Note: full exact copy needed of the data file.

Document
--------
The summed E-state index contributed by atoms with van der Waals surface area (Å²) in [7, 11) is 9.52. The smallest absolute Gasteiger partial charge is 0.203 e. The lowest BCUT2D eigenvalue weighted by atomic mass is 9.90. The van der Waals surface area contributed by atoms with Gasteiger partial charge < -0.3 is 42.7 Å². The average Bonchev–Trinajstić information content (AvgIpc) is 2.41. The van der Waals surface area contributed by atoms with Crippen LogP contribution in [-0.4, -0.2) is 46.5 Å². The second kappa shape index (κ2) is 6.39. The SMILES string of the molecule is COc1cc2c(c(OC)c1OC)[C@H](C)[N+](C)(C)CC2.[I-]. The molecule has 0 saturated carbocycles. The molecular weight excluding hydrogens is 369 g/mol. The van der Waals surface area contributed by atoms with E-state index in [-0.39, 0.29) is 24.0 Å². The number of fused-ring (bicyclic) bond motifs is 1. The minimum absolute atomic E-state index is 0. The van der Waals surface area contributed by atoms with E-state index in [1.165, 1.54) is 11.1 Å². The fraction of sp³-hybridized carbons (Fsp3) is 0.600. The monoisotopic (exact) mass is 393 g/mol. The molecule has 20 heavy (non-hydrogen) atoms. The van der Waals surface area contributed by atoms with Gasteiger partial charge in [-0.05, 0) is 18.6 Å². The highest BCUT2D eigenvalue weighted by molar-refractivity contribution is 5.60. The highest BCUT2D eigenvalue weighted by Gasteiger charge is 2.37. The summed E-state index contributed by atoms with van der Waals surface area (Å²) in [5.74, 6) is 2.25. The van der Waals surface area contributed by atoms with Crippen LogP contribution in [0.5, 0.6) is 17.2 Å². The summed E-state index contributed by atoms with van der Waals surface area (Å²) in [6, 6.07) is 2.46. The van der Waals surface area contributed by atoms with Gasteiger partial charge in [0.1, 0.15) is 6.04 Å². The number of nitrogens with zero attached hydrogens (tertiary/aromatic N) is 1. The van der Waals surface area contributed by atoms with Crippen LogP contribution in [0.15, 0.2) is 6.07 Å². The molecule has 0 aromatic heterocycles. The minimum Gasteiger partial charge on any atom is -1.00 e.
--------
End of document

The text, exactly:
The summed E-state index contributed by atoms with van der Waals surface area (Å²) in [7, 11) is 9.52. The smallest absolute Gasteiger partial charge is 0.203 e. The lowest BCUT2D eigenvalue weighted by atomic mass is 9.90. The van der Waals surface area contributed by atoms with Gasteiger partial charge < -0.3 is 42.7 Å². The average Bonchev–Trinajstić information content (AvgIpc) is 2.41. The van der Waals surface area contributed by atoms with Crippen LogP contribution in [-0.4, -0.2) is 46.5 Å². The second kappa shape index (κ2) is 6.39. The SMILES string of the molecule is COc1cc2c(c(OC)c1OC)[C@H](C)[N+](C)(C)CC2.[I-]. The molecule has 0 saturated carbocycles. The molecular weight excluding hydrogens is 369 g/mol. The van der Waals surface area contributed by atoms with E-state index in [-0.39, 0.29) is 24.0 Å². The number of fused-ring (bicyclic) bond motifs is 1. The minimum absolute atomic E-state index is 0. The van der Waals surface area contributed by atoms with E-state index in [1.165, 1.54) is 11.1 Å². The fraction of sp³-hybridized carbons (Fsp3) is 0.600. The monoisotopic (exact) mass is 393 g/mol. The molecule has 20 heavy (non-hydrogen) atoms. The van der Waals surface area contributed by atoms with Gasteiger partial charge in [-0.05, 0) is 18.6 Å². The highest BCUT2D eigenvalue weighted by molar-refractivity contribution is 5.60. The highest BCUT2D eigenvalue weighted by Gasteiger charge is 2.37. The summed E-state index contributed by atoms with van der Waals surface area (Å²) in [5.74, 6) is 2.25. The van der Waals surface area contributed by atoms with Crippen LogP contribution in [0.5, 0.6) is 17.2 Å². The summed E-state index contributed by atoms with van der Waals surface area (Å²) in [6, 6.07) is 2.46. The van der Waals surface area contributed by atoms with Gasteiger partial charge in [0.1, 0.15) is 6.04 Å². The number of nitrogens with zero attached hydrogens (tertiary/aromatic N) is 1. The van der Waals surface area contributed by atoms with Crippen LogP contribution in [0.15, 0.2) is 6.07 Å². The molecule has 0 aromatic heterocycles. The minimum Gasteiger partial charge on any atom is -1.00 e.